Mochudi Prevention Project
The Mochudi Prevention Project (Mochudi study) implemented a comprehensive package of behavioral and biomedical interventions to 16-64-year-olds in Mochudi, a village in the south of Botswana about 37 km (23 mi) northeast of the national capital, Gaborone. This is an NIH-funded Methods for Prevention Packages Program (MP3) study (R01 AI083036; PI: M. Essex).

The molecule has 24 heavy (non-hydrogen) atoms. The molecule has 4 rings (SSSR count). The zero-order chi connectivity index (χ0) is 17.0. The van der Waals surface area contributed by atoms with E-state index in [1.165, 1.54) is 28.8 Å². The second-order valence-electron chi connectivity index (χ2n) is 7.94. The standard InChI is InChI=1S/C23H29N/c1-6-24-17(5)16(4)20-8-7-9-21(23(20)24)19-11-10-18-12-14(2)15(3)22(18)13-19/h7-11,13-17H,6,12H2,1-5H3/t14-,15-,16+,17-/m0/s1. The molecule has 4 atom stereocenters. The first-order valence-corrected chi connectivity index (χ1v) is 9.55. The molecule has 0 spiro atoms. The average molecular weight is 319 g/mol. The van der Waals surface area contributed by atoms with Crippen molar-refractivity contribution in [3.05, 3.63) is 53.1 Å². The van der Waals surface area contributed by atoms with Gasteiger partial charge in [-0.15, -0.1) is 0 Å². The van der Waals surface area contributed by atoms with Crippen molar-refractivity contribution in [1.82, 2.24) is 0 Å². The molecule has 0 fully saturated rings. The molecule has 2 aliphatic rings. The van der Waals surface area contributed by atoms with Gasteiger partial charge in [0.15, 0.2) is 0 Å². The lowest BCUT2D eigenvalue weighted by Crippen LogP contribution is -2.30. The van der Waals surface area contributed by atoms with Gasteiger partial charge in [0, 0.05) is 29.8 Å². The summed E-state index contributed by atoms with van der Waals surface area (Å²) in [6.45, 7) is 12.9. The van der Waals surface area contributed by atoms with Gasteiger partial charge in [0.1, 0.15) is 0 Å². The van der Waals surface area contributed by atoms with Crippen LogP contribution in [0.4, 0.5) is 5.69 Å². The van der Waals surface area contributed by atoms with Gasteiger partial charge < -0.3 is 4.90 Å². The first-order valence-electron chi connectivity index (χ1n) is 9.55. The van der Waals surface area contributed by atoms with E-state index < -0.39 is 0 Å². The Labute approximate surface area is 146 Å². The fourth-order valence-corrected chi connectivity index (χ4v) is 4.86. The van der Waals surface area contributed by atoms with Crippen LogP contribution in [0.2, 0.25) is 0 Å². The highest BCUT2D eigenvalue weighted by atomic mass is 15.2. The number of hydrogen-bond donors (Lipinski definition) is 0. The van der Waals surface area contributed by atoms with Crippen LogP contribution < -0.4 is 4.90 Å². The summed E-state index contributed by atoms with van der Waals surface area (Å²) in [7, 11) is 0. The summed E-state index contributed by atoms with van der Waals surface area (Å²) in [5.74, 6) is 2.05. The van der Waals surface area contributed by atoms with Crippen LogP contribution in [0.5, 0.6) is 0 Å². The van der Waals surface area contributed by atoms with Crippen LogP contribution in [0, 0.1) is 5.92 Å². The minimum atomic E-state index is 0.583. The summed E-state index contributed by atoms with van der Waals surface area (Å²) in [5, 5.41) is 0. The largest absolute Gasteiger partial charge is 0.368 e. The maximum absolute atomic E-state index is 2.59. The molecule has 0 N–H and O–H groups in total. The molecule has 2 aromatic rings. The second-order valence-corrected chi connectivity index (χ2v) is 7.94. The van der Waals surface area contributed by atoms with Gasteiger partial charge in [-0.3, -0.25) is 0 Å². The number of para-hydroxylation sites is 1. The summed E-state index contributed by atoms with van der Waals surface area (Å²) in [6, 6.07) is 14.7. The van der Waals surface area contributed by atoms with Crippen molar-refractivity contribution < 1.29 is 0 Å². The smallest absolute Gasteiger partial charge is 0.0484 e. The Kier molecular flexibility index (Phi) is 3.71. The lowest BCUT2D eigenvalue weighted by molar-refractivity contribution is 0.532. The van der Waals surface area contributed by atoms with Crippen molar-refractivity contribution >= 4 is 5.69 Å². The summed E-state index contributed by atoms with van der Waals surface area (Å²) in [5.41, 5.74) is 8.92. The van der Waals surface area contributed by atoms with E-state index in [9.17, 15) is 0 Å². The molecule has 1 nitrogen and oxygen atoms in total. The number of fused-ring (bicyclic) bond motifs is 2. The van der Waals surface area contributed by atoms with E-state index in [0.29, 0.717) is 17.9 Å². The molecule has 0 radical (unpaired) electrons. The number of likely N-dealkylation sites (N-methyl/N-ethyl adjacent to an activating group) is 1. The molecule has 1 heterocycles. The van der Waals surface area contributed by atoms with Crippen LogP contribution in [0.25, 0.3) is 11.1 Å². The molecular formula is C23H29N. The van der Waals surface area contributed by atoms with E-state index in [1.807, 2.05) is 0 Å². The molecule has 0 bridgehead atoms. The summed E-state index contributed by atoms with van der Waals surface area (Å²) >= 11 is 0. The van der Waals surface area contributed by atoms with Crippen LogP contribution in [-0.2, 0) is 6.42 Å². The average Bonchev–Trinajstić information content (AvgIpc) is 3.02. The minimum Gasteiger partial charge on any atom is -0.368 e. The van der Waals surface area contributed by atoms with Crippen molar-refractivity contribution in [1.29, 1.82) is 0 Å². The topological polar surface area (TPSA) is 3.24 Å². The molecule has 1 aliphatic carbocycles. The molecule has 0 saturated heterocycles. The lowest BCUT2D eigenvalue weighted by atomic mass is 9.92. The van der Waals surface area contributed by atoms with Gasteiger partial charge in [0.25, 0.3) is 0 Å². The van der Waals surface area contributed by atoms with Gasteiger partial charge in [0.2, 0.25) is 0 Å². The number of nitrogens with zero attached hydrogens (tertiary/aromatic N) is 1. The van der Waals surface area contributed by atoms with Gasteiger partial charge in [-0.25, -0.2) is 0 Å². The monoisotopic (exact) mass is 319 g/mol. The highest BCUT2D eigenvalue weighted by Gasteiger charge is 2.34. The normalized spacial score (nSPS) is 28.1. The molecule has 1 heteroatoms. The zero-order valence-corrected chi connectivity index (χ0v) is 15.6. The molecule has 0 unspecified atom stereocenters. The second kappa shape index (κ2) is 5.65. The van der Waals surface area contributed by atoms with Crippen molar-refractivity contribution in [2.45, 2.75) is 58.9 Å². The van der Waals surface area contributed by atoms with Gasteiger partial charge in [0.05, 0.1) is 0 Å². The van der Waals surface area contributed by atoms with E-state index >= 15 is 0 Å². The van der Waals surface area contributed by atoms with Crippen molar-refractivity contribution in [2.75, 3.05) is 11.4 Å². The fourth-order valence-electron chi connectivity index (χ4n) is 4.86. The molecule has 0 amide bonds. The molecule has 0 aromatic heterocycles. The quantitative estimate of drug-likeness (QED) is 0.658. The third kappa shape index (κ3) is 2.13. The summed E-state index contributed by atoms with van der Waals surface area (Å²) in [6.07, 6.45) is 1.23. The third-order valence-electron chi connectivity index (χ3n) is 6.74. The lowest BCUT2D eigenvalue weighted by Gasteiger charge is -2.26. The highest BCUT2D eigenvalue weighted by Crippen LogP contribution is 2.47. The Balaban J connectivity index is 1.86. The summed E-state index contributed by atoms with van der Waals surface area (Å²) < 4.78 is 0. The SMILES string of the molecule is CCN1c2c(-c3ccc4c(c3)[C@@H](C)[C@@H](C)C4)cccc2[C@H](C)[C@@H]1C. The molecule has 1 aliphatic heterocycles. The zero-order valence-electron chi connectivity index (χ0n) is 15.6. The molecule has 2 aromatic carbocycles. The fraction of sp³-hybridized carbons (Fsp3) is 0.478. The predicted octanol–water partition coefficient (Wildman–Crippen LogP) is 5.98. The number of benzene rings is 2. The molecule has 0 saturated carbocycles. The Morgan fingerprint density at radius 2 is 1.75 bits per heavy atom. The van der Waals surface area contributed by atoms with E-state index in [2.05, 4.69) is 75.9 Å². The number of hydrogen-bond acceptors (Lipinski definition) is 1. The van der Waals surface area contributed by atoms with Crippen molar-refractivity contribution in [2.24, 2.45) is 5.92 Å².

Estimates of HIV-1 incidence and prevalence over time were the major goals of the enhanced HTC campaign in the northeastern sector of Mochudi (estimated total population of about 15,000) performed from May 2010 to August 2013. The baseline and two follow-up enhanced HTC campaigns targeted residents of the Mochudi community in households. Eligible residents were asked to complete an individual questionnaire with socio-demographic and HIV-related information, including ART status and patterns of sexual behavior (e.g., whether sexual partner resides outside of Mochudi), and to donate a blood sample for a rapid HIV test and viral genotyping (if HIV positive). Testing for anti-HIV-1 antibodies was performed in households using National HIV Testing guidelines and two Botswana-approved rapid tests. Individuals reported to be on ART received treatment through the National ART program and initiated ART based on Botswana national guidelines (treatment of all adults with CD4≤350 cells/µL or WHO Stage III/IV). To identify seroconverters, the follow-up enhanced HTC campaigns targeted individuals who had tested HIV-negative in a previous campaign. Seroconverters were identified based on a paired HIV-negative and HIV-positive test. Viral genotyping was performed to identify potential viral networks and clusters by HIV sequence analysis. Mathematical models were developed and parameterized to reflect the epidemic in Mochudi.